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Anaerobes in cystic fibrosis patients' airways.

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PubMed ID: 30663924

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Lamoureux C, Guilloux CA, Beauruelle C, Jolivet-Gougeon A, Héry-Arnaud G

Crit Rev Microbiol. Jan 2019. doi: 10.1080/1040841X.2018.1549019

COMMENT: This review is centered on the study of anaerobes in Cystic Fibrosis (CF) and tries to solve the role of them in CF pathophysiology using the information about the metabolites that anaerobes produce (metabolome) and about the anaerobe resistome.

OBJECTIVE:

The aim of this study was to summarize anaerobe diversity in the airway microbiota and its potential role in Cystic Fibrosis (CF), to provide an overview of the state of knowledge on anaerobe antibiotic resistances (resistome), and to investigate the detectable metabolites produced by anaerobes in CF airways (metabolome)

This review emphasizes key metabolites produced by strict anaerobic bacteria (sphingolipids, fermentation-induced metabolites and metabolites involved in quorum-sensing), which may be essential for the better understanding of lung disease pathophysiology in CF.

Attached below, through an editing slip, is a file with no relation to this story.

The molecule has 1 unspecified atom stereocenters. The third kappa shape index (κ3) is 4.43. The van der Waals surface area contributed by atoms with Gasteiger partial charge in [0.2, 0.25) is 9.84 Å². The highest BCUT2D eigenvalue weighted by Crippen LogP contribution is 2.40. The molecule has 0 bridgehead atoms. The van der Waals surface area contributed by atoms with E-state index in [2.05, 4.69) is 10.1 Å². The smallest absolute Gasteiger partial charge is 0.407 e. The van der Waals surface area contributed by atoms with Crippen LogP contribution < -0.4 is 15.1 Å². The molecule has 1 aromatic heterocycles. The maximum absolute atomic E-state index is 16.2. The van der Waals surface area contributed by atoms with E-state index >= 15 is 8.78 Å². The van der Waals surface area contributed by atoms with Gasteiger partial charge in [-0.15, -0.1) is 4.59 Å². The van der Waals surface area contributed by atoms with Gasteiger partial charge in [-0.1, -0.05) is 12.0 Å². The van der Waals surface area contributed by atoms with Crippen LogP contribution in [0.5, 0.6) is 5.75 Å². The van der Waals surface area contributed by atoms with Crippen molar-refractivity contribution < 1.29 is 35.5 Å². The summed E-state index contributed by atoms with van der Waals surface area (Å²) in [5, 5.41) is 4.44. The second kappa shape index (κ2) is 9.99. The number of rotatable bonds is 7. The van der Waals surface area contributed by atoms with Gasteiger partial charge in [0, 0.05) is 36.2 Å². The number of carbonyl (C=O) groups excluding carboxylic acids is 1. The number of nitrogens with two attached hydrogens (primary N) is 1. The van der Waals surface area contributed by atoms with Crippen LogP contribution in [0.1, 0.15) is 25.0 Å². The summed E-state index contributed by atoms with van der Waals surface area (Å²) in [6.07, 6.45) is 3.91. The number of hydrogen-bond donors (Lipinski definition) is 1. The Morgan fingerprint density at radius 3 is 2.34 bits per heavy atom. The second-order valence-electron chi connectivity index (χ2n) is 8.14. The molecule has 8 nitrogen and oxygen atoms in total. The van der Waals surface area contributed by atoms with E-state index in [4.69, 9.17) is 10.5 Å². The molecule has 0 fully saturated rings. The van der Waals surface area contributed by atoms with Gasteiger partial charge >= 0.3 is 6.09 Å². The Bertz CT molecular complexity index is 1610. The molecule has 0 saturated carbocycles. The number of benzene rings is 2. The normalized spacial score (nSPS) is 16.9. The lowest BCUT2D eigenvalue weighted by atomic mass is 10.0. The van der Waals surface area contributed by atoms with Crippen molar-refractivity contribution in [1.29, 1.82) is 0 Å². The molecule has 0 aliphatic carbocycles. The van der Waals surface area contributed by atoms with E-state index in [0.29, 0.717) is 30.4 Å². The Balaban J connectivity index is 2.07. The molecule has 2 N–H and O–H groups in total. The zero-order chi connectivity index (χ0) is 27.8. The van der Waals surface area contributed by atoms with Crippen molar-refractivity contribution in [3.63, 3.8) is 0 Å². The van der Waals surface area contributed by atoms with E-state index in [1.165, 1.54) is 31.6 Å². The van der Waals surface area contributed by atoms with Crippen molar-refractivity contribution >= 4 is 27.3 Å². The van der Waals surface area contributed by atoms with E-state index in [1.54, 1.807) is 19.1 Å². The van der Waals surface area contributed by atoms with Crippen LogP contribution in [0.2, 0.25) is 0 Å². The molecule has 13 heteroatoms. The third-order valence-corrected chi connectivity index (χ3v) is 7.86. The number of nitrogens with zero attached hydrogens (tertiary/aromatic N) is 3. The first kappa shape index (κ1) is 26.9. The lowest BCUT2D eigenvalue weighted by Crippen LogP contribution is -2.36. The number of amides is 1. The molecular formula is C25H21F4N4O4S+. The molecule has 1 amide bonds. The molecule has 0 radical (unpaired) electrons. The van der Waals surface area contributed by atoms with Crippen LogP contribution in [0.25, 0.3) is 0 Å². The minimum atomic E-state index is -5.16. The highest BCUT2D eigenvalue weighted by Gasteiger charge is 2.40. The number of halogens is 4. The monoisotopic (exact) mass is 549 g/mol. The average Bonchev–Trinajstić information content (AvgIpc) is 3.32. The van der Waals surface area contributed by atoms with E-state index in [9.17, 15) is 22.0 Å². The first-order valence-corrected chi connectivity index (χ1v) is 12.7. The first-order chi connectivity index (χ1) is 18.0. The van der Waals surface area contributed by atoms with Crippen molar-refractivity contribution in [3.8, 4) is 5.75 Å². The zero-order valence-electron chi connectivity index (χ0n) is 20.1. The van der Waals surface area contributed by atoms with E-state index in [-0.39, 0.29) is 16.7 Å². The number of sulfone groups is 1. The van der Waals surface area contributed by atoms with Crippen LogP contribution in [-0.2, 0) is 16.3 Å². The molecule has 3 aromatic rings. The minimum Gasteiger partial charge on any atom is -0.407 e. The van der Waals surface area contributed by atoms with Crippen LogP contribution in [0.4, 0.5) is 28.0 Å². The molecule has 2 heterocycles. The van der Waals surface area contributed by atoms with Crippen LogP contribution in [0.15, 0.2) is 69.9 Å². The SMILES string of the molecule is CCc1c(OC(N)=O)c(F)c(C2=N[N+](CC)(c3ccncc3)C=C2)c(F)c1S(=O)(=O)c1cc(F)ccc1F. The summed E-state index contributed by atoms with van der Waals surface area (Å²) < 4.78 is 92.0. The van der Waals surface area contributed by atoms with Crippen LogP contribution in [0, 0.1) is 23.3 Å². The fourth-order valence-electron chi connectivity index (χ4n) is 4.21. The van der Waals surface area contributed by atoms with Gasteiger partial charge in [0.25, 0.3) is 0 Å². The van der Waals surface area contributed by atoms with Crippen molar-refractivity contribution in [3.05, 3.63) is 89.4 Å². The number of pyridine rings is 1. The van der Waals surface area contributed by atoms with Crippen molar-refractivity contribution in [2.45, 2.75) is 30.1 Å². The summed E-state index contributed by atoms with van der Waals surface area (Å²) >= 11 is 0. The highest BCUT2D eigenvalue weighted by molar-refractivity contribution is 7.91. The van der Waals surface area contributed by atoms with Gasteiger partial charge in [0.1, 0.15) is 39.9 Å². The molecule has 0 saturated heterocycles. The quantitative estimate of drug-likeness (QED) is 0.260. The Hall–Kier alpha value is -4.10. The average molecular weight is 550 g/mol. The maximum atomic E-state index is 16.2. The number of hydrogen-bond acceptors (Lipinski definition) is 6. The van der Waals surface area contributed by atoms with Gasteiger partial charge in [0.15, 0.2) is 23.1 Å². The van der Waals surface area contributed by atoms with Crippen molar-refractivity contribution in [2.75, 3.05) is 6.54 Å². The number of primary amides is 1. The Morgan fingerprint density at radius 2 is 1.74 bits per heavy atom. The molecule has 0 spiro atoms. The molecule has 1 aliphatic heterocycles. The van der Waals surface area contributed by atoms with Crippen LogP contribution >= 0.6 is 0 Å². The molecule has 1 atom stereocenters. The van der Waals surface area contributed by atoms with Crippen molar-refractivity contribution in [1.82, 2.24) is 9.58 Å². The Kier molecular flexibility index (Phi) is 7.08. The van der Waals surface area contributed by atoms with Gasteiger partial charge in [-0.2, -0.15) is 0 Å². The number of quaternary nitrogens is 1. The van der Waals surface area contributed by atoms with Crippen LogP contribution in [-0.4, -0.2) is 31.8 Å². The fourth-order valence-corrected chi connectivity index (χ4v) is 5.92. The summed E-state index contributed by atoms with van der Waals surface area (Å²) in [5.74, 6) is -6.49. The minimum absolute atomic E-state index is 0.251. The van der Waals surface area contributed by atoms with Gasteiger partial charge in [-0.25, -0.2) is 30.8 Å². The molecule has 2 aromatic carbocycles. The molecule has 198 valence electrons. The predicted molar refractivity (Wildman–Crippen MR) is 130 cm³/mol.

In healthy subjects, strict anaerobic genera including Veillonella, Prevotella, Fusobacterium and Porphyromonas, are also part of the core airway microbiota. However, microbiota studies highlighted a shift in composition of the CF lung microbiota compared to the healthy one, characterized by an excess growth of Proteobacteria and Actinobacteria at the expense of Bacteroidetes.

In CF, the airway microbiota is dynamic and fluctuates in relation to changes in patients’ clinical state and lung disease stage. Anaerobes are now considered as important bacteria within CF lung microbiota.

CONCLUSION:

Anaerobes role in CF is still to be deciphered: whether strict anaerobic bacteria play a beneficial or detrimental role in the CF lung remains under debate

Due to their abundant presence in the lung, involvement in lung inflammation and antibiotic resistance, anaerobes may play a crucial role in CF pathophysiology. Although a growing number of studies have focused on the impact of anaerobes, these bacteria are still the great unknowns of the lung. Metabolome studies will help shed great light on the role of anaerobes in CF. Sphingolipids, fermentation-induced metabolites (SCFAs or 2,3-butanedione/2,3-butanediol) and metabolites involved in QS (Quorum Sensing) are key metabolites in anaerobes, because of their involvement in CF inflammation and their potential use as biomarkers of CF pulmonary exacerbation

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Raquel Tobes